I’m coming to the end of a wonderful four-month fellowship at the Swedish Collegium for Advanced Study in Uppsala, Sweden, a city that celebrates at every turn its most illustrious citizen: the 18th-century botanist, zoologist, and “father of modern taxonomy,” Carl Linnaeus (a.k.a. Carl von Linné or simply “Linnaeus”) (1707–1778). From the eight trails on which he took his students every spring to learn about the geology, ecosystems, plants, and animals surrounding Uppsala—the Herbationes Upsalienses—to his grave in the Uppsala Cathedral, there is some place to visit and something to do every long day of the late spring and summer months to celebrate his legacy. I’ll write more about that another time, but today, I want to write about the disappearance from historical memory of one of his daughters, Sara Christina (1751–1835).
One of Linnaeus’s five children (a son and four daughters), Sara Christina, like her sisters, was, to quote Uppsala University’s online Linné and the tour-guides’ spiel at Hammarby, his well-preserved country estate, raised to be a “strong, competent housekeeper.” She apparently succeeded well in this role, taking care of her mother after Linnaeus’s death, marrying her younger sister’s brother-in law, and, after the death of her husband, spending her remaining years at their farm in Gränby, about 4 km northeast from the center of Uppsala (for a few more details, see her short Wikipedia page).
One of the 16 places of interest in Uppsala linked to Linnaeus, and the only one I had not yet visited as of yesterday in my time in Uppsala, is the Gränby Linnéminne (Gränby Linnaeus Memorial) on Sara Christina’s farmstead. So, I thought I’d complete my Linnaean circuit on what looked to be a beautiful Sunday morning.
The first challenge was finding it. A search on Google Maps failed to turn it up, with or without using the diacritics on the “a” and the “e” of Gränby and Linnéminne. The less-than-helpful legend to the above map of places of interest on linneuppsala.se noted only that it is located “just east of Gränby center.” A little further web searching suggested that it was on or near the Uppsala 4H farm in Gränby, which was findable on Google Maps just east of Gränby center.
The archived website also informed me that the farm had been set aside in 2003 as a new Linnaeus monument in Uppsala that was meant to be a tribute to the women around Linnaeus and all women who engaged in scientific studies before they were officially allowed to do so. The farm-cum-monument was fenced in 2006 and a trail with interpretive signage and suitable for children of all ages had been set up in 2007. This trail also was said to include an art monument by Anette Wixner and Bodil Gellermark, and that a set of five salamander ponds had been installed on the site in 2008 to provide habitat for the greater water salamander (Större vattensalamander; Triturus cristatus). All of this struck me as being at least as interesting as the Herbationes Upsalienses, and now that the 4H farm had given me a plausible destination, I set out to find it.
After a detour around a construction site and walking only a little further than I thought necessary, I was pleased to find the sign for the Gränby Linnéminne. I immediately photographed it and posted it to Google Maps, so others might find it in the future.
Unfortunately, the text on the sign was somewhat worse for 17 years of wear-and-tear, but fortunately, the aforementioned archived website had the full text.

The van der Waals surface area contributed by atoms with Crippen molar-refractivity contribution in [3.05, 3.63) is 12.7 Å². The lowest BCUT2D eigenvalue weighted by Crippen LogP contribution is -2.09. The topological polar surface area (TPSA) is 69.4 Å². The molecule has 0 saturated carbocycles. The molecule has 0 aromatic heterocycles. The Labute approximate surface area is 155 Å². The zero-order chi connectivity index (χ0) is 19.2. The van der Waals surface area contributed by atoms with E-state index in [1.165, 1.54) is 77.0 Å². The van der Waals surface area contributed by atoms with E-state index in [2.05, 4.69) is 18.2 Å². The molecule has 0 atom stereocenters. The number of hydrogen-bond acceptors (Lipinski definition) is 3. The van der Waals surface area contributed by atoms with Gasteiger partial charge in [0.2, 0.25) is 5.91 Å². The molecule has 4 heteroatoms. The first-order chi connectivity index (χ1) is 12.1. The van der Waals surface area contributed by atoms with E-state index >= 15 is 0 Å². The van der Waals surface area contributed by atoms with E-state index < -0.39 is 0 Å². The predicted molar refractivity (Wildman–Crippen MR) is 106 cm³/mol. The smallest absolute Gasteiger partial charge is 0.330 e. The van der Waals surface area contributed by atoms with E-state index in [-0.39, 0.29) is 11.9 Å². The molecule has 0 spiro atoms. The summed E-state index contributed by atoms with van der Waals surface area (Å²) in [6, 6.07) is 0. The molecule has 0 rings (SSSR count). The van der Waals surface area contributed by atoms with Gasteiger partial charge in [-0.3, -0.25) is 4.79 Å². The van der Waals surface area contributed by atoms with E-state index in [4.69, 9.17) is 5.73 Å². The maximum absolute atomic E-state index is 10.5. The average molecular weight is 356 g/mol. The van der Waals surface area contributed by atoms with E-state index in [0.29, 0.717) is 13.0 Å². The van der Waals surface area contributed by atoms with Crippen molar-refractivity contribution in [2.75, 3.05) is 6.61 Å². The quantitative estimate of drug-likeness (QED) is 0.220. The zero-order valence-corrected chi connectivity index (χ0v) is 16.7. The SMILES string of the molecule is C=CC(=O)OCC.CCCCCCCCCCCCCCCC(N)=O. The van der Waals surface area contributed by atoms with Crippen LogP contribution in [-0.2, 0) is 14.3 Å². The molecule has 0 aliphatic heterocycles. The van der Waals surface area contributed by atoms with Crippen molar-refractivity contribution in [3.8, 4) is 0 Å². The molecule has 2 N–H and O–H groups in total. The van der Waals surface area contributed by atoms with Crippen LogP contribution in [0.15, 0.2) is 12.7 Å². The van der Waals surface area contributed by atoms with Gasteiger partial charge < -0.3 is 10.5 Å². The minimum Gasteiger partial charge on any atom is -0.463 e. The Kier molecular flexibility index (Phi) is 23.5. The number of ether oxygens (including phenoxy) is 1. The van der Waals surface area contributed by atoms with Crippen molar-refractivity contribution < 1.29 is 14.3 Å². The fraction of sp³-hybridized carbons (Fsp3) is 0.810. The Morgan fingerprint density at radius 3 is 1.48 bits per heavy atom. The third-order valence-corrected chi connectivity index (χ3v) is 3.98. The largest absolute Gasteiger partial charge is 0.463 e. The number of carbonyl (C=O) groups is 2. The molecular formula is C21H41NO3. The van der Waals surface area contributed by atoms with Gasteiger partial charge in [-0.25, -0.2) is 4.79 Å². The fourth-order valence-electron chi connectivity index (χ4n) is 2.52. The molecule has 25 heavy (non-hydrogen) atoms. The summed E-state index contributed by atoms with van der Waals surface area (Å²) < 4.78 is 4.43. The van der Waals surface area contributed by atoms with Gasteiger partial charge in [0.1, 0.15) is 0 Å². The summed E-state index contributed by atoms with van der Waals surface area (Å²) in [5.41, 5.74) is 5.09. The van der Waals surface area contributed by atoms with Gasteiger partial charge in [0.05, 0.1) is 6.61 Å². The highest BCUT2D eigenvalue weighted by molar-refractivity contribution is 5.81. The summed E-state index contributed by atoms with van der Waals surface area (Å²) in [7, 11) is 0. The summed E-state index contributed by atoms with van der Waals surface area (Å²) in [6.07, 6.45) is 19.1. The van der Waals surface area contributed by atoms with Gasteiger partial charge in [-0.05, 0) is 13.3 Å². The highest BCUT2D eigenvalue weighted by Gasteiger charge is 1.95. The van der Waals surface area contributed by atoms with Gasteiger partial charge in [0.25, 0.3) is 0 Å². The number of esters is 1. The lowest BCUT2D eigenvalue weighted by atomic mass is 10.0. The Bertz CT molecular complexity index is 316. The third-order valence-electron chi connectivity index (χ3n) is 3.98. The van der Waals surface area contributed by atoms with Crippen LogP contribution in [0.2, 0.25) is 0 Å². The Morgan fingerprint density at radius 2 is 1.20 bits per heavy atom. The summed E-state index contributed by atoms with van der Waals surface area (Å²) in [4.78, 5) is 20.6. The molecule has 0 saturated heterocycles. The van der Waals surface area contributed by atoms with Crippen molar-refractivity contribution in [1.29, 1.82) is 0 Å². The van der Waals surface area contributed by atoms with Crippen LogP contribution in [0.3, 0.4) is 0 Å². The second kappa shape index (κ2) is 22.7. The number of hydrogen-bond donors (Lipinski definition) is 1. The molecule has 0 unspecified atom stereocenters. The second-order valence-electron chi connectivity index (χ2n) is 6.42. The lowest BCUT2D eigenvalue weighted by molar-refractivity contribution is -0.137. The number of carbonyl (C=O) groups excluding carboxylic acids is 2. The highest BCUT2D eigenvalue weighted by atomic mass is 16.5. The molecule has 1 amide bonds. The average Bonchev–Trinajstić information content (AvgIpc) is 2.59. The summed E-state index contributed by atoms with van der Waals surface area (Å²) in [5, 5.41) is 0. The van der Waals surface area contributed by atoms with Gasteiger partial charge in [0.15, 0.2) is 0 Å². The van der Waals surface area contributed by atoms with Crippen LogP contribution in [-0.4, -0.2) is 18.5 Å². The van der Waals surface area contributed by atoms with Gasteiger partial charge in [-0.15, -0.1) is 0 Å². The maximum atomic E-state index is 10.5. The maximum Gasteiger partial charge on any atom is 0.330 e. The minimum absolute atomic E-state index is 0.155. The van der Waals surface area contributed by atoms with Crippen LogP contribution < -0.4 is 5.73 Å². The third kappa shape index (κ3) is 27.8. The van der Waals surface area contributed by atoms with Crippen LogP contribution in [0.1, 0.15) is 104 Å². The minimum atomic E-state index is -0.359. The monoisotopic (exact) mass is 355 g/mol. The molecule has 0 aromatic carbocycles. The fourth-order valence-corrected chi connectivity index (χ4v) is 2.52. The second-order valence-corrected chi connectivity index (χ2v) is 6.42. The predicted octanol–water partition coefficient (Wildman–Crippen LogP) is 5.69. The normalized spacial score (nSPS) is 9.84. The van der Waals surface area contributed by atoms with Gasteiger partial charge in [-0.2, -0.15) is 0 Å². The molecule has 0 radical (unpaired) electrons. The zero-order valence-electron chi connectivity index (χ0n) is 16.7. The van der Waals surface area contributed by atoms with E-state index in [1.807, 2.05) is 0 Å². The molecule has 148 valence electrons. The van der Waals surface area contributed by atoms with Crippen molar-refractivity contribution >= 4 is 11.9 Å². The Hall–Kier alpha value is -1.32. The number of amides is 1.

The last two paragraphs of text on the sign (translation by Google from the Gränby Linnéminne website) read:
The place [Gränby Linnéminne] is also an important part of Uppsala’s women’s history. It is a memorial to a woman’s fate in 18th-century learned Uppsala. Sara Stina von Linné was the daughter of an 18th century professor who became the greatest botanist of all time, but she never got the chance to study the subject herself. The plants in her garden, however, indicate that she had a distinct interest in plant cultivation.
Gränby Linnéminne is part of the project “Linnés Historiska Landskap”, which wants to preserve and draw attention to the traces of Linnaeus in the Uppsala area. The Gränby Linnéminne project is run by a working group consisting of botanists and women historians from Uppsala University, Uppsala Municipality, the 4H farm at Gränby and individual artists and others.
Ever hopeful, I continued on, searching for interpretive signs, the monument, and the salamander ponds.
This proved somewhat challenging. Unlike the well-groomed, well-maintained, and most importantly, well-signed Herbationes, there was no information kiosk, no glossy bilingual maps, and no trail markers on the Sara Stina Stig (trail).
I did manage to find seven signs—or what’s left of them. It took me two circuits on the trail and three detours to explore possible alternative routes.
Unfortunately, the signs were mostly uninformative. Not because they were in Swedish (bravo for Google Translate), but because all but two of them were either unreadable or completely missing.
I also found two of the salamander ponds (each with clear interpretive signs), but I never did come across the art monument.
At a time when the accomplishments of previously lauded scientists, including Linnaeus, are being reconsidered in light of their reconstructed and reanalyzed beliefs about race, their names erased and statues removed from cultural events, gardens, and buildings, we should also take care not to cancel individuals simply through neglect. Sara Christina von Linné may not have led students through the woods and fields in search of plants and insects, published a shelf full of books, revolutionized taxonomy, and been enobled by King Adolf Frederick of Sweden, but she and the women around Linnaeus, and those who contributed in countless ways to the development of modern science in Sweden and beyond, should respected and remembered.
Now, about those signs…